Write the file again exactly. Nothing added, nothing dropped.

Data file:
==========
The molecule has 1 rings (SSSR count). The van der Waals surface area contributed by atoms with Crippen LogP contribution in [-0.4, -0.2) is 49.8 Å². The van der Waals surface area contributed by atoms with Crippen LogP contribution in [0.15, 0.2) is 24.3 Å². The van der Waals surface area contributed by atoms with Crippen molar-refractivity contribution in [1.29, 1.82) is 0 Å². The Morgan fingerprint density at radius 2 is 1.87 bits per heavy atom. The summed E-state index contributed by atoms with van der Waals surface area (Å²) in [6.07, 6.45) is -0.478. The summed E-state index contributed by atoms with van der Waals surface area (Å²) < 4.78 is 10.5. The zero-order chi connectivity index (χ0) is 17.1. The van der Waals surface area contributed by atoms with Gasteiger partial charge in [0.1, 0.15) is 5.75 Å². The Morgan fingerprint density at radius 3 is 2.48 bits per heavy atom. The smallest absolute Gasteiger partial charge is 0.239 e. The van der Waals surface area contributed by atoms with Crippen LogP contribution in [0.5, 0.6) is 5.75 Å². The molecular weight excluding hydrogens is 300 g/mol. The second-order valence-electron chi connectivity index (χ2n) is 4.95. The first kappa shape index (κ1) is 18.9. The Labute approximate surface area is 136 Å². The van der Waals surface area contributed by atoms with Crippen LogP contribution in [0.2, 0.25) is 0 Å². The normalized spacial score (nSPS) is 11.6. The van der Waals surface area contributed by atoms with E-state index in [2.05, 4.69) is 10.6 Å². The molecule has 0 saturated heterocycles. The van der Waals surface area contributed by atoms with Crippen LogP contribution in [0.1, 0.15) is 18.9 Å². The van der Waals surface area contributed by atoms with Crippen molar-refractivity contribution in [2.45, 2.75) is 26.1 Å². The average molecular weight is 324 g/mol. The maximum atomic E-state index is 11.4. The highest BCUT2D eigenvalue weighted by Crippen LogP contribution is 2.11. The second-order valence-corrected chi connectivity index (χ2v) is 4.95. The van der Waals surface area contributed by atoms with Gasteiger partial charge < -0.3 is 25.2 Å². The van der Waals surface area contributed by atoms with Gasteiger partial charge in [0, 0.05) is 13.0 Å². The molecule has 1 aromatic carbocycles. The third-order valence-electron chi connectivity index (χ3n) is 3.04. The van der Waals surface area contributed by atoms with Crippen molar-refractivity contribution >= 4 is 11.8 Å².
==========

The molecule has 1 rings (SSSR count). The van der Waals surface area contributed by atoms with Crippen LogP contribution in [-0.4, -0.2) is 49.8 Å². The van der Waals surface area contributed by atoms with Crippen LogP contribution in [0.15, 0.2) is 24.3 Å². The van der Waals surface area contributed by atoms with Crippen molar-refractivity contribution in [1.29, 1.82) is 0 Å². The Morgan fingerprint density at radius 2 is 1.87 bits per heavy atom. The summed E-state index contributed by atoms with van der Waals surface area (Å²) in [6.07, 6.45) is -0.478. The summed E-state index contributed by atoms with van der Waals surface area (Å²) < 4.78 is 10.5. The zero-order chi connectivity index (χ0) is 17.1. The van der Waals surface area contributed by atoms with Gasteiger partial charge in [0.1, 0.15) is 5.75 Å². The Morgan fingerprint density at radius 3 is 2.48 bits per heavy atom. The smallest absolute Gasteiger partial charge is 0.239 e. The van der Waals surface area contributed by atoms with Crippen LogP contribution in [0.5, 0.6) is 5.75 Å². The molecular weight excluding hydrogens is 300 g/mol. The second-order valence-electron chi connectivity index (χ2n) is 4.95. The first kappa shape index (κ1) is 18.9. The Labute approximate surface area is 136 Å². The van der Waals surface area contributed by atoms with Crippen LogP contribution in [0.2, 0.25) is 0 Å². The normalized spacial score (nSPS) is 11.6. The van der Waals surface area contributed by atoms with E-state index in [2.05, 4.69) is 10.6 Å². The molecule has 0 saturated heterocycles. The van der Waals surface area contributed by atoms with Crippen LogP contribution in [0.1, 0.15) is 18.9 Å². The van der Waals surface area contributed by atoms with Crippen molar-refractivity contribution in [2.45, 2.75) is 26.1 Å². The average molecular weight is 324 g/mol. The maximum atomic E-state index is 11.4. The highest BCUT2D eigenvalue weighted by Crippen LogP contribution is 2.11. The second-order valence-corrected chi connectivity index (χ2v) is 4.95. The van der Waals surface area contributed by atoms with Gasteiger partial charge < -0.3 is 25.2 Å². The van der Waals surface area contributed by atoms with Gasteiger partial charge in [0, 0.05) is 13.0 Å². The molecule has 1 aromatic carbocycles. The third-order valence-electron chi connectivity index (χ3n) is 3.04. The van der Waals surface area contributed by atoms with Crippen molar-refractivity contribution >= 4 is 11.8 Å².